In Cook County, residents of color are more likely to struggle paying for their basic needs, according to a new report by the Financial Health Network and The Chicago Community Trust.
"I realized things were tough in Chicago. I didn't realize the disparities were so much worse here than they are in other parts of the United States," Chicago Community Trust President and CEO Andrea Sáenz said.
The study found the following: 13% of Black residents, 16% of Latinx residents, and 38% of Asian residents in Cook County are considered financially healthy, compared to 49% of white residents.
The gap in financial health persists across all household income levels, including those who make well over six figures.
"For someone making $100,000 a year who is Black or Latinx, it is more likely that they had to self-fund their educational path to get there," Sáenz said.
The study also found 87% of white households have a retirement/pension account compared to Black households 49% and 58% of Latinx households.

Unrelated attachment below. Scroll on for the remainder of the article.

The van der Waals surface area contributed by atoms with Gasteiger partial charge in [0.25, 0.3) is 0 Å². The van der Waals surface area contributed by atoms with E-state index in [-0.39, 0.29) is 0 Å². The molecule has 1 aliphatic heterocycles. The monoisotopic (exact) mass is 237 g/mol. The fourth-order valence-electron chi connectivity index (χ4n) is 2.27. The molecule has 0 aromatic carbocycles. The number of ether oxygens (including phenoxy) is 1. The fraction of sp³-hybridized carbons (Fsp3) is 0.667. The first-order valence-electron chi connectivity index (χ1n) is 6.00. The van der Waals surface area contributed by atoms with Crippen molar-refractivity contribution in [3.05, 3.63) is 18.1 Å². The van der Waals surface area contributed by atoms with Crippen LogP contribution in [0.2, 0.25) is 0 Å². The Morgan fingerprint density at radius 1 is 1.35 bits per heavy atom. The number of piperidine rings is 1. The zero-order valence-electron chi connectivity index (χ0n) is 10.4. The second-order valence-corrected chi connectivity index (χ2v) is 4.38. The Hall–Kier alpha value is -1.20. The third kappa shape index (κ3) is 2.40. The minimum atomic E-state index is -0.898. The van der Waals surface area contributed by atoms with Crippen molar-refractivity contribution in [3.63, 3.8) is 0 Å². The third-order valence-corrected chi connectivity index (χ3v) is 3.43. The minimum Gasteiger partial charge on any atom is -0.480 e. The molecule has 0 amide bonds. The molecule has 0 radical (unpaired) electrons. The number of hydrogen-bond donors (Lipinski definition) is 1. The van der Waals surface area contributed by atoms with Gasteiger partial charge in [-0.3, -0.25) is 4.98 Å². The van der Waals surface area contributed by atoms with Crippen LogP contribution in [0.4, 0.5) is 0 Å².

White households were four times more likely to have received inheritance compared to Black and Latinx households, according to the report.
The Chicago Community Trust has been working to close the racial wealth disparity.
The organization hopes the report draws more attention to the financial hardships facing Black and Latinx residents.
"It's a wakeup call to those who care about these issues," Sáenz said.
The Chicago Community Trust held a meeting this afternoon that focused on ways to increase homeownership in the Black and brown communities.
Sáenz said bringing as many people to the table as possible to tackle the financial health gap is key.
"We got here because of policy decisions. We need to make smarter policy decisions going forward," she said.